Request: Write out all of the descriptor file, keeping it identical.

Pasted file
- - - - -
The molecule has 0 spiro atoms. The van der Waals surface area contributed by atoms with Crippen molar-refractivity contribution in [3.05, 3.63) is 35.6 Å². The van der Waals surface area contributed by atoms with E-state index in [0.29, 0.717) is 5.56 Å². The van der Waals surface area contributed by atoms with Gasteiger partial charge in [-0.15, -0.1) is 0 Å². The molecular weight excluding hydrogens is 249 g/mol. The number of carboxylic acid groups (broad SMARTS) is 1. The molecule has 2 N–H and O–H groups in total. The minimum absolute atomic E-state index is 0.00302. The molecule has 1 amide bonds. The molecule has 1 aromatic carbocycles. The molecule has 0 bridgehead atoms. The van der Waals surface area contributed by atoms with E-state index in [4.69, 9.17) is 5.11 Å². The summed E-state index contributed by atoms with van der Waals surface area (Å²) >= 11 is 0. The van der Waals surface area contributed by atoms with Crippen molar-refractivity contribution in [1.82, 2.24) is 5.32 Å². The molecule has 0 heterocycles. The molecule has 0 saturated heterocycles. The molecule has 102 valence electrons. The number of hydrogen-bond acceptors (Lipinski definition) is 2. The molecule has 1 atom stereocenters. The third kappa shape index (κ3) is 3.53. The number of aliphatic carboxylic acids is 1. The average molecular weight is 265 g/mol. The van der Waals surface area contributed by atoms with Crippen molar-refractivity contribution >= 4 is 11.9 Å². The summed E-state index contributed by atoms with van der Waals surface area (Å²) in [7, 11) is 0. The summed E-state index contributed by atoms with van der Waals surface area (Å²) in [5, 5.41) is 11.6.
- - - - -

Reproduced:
The molecule has 0 spiro atoms. The van der Waals surface area contributed by atoms with Crippen molar-refractivity contribution in [3.05, 3.63) is 35.6 Å². The van der Waals surface area contributed by atoms with E-state index in [0.29, 0.717) is 5.56 Å². The van der Waals surface area contributed by atoms with Gasteiger partial charge in [-0.15, -0.1) is 0 Å². The molecular weight excluding hydrogens is 249 g/mol. The number of carboxylic acid groups (broad SMARTS) is 1. The molecule has 2 N–H and O–H groups in total. The minimum absolute atomic E-state index is 0.00302. The molecule has 1 amide bonds. The molecule has 1 aromatic carbocycles. The molecule has 0 bridgehead atoms. The van der Waals surface area contributed by atoms with E-state index in [4.69, 9.17) is 5.11 Å². The summed E-state index contributed by atoms with van der Waals surface area (Å²) >= 11 is 0. The van der Waals surface area contributed by atoms with Crippen molar-refractivity contribution in [1.82, 2.24) is 5.32 Å². The molecule has 0 heterocycles. The molecule has 0 saturated heterocycles. The molecule has 102 valence electrons. The number of hydrogen-bond acceptors (Lipinski definition) is 2. The molecule has 1 atom stereocenters. The third kappa shape index (κ3) is 3.53. The number of aliphatic carboxylic acids is 1. The average molecular weight is 265 g/mol. The van der Waals surface area contributed by atoms with Crippen molar-refractivity contribution >= 4 is 11.9 Å². The summed E-state index contributed by atoms with van der Waals surface area (Å²) in [7, 11) is 0. The summed E-state index contributed by atoms with van der Waals surface area (Å²) in [5, 5.41) is 11.6.